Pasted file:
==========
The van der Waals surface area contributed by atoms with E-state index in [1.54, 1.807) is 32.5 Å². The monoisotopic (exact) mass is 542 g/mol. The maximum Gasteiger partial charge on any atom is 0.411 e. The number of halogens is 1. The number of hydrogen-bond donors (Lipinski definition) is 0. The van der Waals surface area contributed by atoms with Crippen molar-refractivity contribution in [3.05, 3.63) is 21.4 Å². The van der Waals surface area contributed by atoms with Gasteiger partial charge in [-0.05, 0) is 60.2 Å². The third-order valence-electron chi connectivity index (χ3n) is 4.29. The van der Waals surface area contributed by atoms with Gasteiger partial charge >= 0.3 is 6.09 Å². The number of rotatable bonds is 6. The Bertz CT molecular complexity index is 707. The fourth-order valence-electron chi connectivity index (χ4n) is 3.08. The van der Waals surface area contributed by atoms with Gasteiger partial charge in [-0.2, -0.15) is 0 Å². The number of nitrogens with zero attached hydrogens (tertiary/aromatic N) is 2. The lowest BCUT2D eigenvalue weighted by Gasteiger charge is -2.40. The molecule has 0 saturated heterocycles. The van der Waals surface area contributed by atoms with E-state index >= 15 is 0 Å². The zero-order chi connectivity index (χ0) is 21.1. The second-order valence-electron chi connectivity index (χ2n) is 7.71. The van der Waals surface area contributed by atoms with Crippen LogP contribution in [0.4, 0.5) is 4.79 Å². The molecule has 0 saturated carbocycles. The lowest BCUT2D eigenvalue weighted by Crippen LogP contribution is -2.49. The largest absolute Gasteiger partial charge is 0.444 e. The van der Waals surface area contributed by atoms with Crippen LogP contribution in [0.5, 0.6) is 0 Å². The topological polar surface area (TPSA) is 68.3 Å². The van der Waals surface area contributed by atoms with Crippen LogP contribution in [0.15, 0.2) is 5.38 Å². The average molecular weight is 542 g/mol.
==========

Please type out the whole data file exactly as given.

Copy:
The van der Waals surface area contributed by atoms with E-state index in [1.54, 1.807) is 32.5 Å². The monoisotopic (exact) mass is 542 g/mol. The maximum Gasteiger partial charge on any atom is 0.411 e. The number of halogens is 1. The number of hydrogen-bond donors (Lipinski definition) is 0. The van der Waals surface area contributed by atoms with Crippen molar-refractivity contribution in [3.05, 3.63) is 21.4 Å². The van der Waals surface area contributed by atoms with Gasteiger partial charge in [-0.05, 0) is 60.2 Å². The third-order valence-electron chi connectivity index (χ3n) is 4.29. The van der Waals surface area contributed by atoms with Gasteiger partial charge >= 0.3 is 6.09 Å². The number of rotatable bonds is 6. The Bertz CT molecular complexity index is 707. The fourth-order valence-electron chi connectivity index (χ4n) is 3.08. The van der Waals surface area contributed by atoms with Gasteiger partial charge in [-0.2, -0.15) is 0 Å². The number of nitrogens with zero attached hydrogens (tertiary/aromatic N) is 2. The lowest BCUT2D eigenvalue weighted by Gasteiger charge is -2.40. The molecule has 0 saturated heterocycles. The van der Waals surface area contributed by atoms with E-state index >= 15 is 0 Å². The zero-order chi connectivity index (χ0) is 21.1. The second-order valence-electron chi connectivity index (χ2n) is 7.71. The van der Waals surface area contributed by atoms with Crippen LogP contribution in [0.4, 0.5) is 4.79 Å². The molecule has 0 saturated carbocycles. The lowest BCUT2D eigenvalue weighted by Crippen LogP contribution is -2.49. The largest absolute Gasteiger partial charge is 0.444 e. The van der Waals surface area contributed by atoms with Crippen LogP contribution in [0.5, 0.6) is 0 Å². The topological polar surface area (TPSA) is 68.3 Å². The van der Waals surface area contributed by atoms with Crippen LogP contribution in [0.15, 0.2) is 5.38 Å². The average molecular weight is 542 g/mol.